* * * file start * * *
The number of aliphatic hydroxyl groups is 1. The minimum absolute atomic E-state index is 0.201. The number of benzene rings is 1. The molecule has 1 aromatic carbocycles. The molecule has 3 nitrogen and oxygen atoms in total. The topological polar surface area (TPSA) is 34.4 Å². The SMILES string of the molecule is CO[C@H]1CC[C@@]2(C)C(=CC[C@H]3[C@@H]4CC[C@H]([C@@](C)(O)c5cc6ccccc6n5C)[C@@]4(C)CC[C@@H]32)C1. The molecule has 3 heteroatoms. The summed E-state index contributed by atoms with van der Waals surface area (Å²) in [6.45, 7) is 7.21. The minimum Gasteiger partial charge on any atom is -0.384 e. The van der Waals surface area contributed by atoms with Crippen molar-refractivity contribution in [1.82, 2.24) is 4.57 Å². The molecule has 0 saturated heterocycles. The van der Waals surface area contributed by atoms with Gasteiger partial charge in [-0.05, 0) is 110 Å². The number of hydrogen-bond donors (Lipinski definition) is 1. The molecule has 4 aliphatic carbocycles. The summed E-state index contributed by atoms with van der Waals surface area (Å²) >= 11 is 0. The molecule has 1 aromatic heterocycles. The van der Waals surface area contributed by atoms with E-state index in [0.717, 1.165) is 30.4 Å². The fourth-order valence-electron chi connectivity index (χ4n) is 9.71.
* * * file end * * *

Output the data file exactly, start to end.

The number of aliphatic hydroxyl groups is 1. The minimum absolute atomic E-state index is 0.201. The number of benzene rings is 1. The molecule has 1 aromatic carbocycles. The molecule has 3 nitrogen and oxygen atoms in total. The topological polar surface area (TPSA) is 34.4 Å². The SMILES string of the molecule is CO[C@H]1CC[C@@]2(C)C(=CC[C@H]3[C@@H]4CC[C@H]([C@@](C)(O)c5cc6ccccc6n5C)[C@@]4(C)CC[C@@H]32)C1. The molecule has 3 heteroatoms. The summed E-state index contributed by atoms with van der Waals surface area (Å²) in [6.45, 7) is 7.21. The minimum Gasteiger partial charge on any atom is -0.384 e. The van der Waals surface area contributed by atoms with Crippen molar-refractivity contribution in [1.82, 2.24) is 4.57 Å². The molecule has 0 saturated heterocycles. The van der Waals surface area contributed by atoms with Gasteiger partial charge in [-0.05, 0) is 110 Å². The number of hydrogen-bond donors (Lipinski definition) is 1. The molecule has 4 aliphatic carbocycles. The summed E-state index contributed by atoms with van der Waals surface area (Å²) >= 11 is 0. The molecule has 1 aromatic heterocycles. The van der Waals surface area contributed by atoms with E-state index in [0.717, 1.165) is 30.4 Å². The fourth-order valence-electron chi connectivity index (χ4n) is 9.71.